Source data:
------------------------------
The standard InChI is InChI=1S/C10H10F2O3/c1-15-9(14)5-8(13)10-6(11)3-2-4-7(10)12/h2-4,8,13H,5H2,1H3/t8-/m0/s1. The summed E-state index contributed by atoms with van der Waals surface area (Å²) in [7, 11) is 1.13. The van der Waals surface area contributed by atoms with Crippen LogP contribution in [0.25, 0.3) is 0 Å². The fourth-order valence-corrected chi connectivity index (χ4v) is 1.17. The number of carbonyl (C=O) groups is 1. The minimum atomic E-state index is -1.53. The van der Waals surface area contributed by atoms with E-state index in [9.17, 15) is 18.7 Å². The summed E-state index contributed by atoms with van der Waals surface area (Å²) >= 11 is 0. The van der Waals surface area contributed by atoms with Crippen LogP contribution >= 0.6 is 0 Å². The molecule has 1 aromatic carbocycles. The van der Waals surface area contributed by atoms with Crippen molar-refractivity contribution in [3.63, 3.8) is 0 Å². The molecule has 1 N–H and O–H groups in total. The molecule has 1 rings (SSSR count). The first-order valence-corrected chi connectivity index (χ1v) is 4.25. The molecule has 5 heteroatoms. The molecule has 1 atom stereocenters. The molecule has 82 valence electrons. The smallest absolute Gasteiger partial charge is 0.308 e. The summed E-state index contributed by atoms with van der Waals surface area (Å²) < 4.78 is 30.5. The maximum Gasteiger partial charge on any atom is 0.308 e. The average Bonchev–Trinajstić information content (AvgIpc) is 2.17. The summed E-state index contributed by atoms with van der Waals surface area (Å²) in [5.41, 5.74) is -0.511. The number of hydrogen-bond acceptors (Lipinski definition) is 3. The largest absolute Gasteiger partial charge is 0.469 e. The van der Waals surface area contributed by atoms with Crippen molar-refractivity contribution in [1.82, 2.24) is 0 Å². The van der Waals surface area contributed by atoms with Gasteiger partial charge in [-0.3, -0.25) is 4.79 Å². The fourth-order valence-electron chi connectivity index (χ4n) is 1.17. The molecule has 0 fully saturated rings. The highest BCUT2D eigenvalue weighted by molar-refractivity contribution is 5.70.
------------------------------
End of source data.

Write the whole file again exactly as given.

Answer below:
The standard InChI is InChI=1S/C10H10F2O3/c1-15-9(14)5-8(13)10-6(11)3-2-4-7(10)12/h2-4,8,13H,5H2,1H3/t8-/m0/s1. The summed E-state index contributed by atoms with van der Waals surface area (Å²) in [7, 11) is 1.13. The van der Waals surface area contributed by atoms with Crippen LogP contribution in [0.25, 0.3) is 0 Å². The fourth-order valence-corrected chi connectivity index (χ4v) is 1.17. The number of carbonyl (C=O) groups is 1. The minimum atomic E-state index is -1.53. The van der Waals surface area contributed by atoms with E-state index in [9.17, 15) is 18.7 Å². The summed E-state index contributed by atoms with van der Waals surface area (Å²) >= 11 is 0. The van der Waals surface area contributed by atoms with Crippen LogP contribution >= 0.6 is 0 Å². The molecule has 1 aromatic carbocycles. The van der Waals surface area contributed by atoms with Crippen molar-refractivity contribution in [3.63, 3.8) is 0 Å². The molecule has 1 N–H and O–H groups in total. The molecule has 1 rings (SSSR count). The first-order valence-corrected chi connectivity index (χ1v) is 4.25. The molecule has 5 heteroatoms. The molecule has 1 atom stereocenters. The molecule has 82 valence electrons. The smallest absolute Gasteiger partial charge is 0.308 e. The summed E-state index contributed by atoms with van der Waals surface area (Å²) < 4.78 is 30.5. The maximum Gasteiger partial charge on any atom is 0.308 e. The average Bonchev–Trinajstić information content (AvgIpc) is 2.17. The summed E-state index contributed by atoms with van der Waals surface area (Å²) in [5.41, 5.74) is -0.511. The number of hydrogen-bond acceptors (Lipinski definition) is 3. The largest absolute Gasteiger partial charge is 0.469 e. The van der Waals surface area contributed by atoms with Crippen molar-refractivity contribution in [1.82, 2.24) is 0 Å². The van der Waals surface area contributed by atoms with Gasteiger partial charge in [-0.3, -0.25) is 4.79 Å². The fourth-order valence-electron chi connectivity index (χ4n) is 1.17. The molecule has 0 fully saturated rings. The highest BCUT2D eigenvalue weighted by molar-refractivity contribution is 5.70.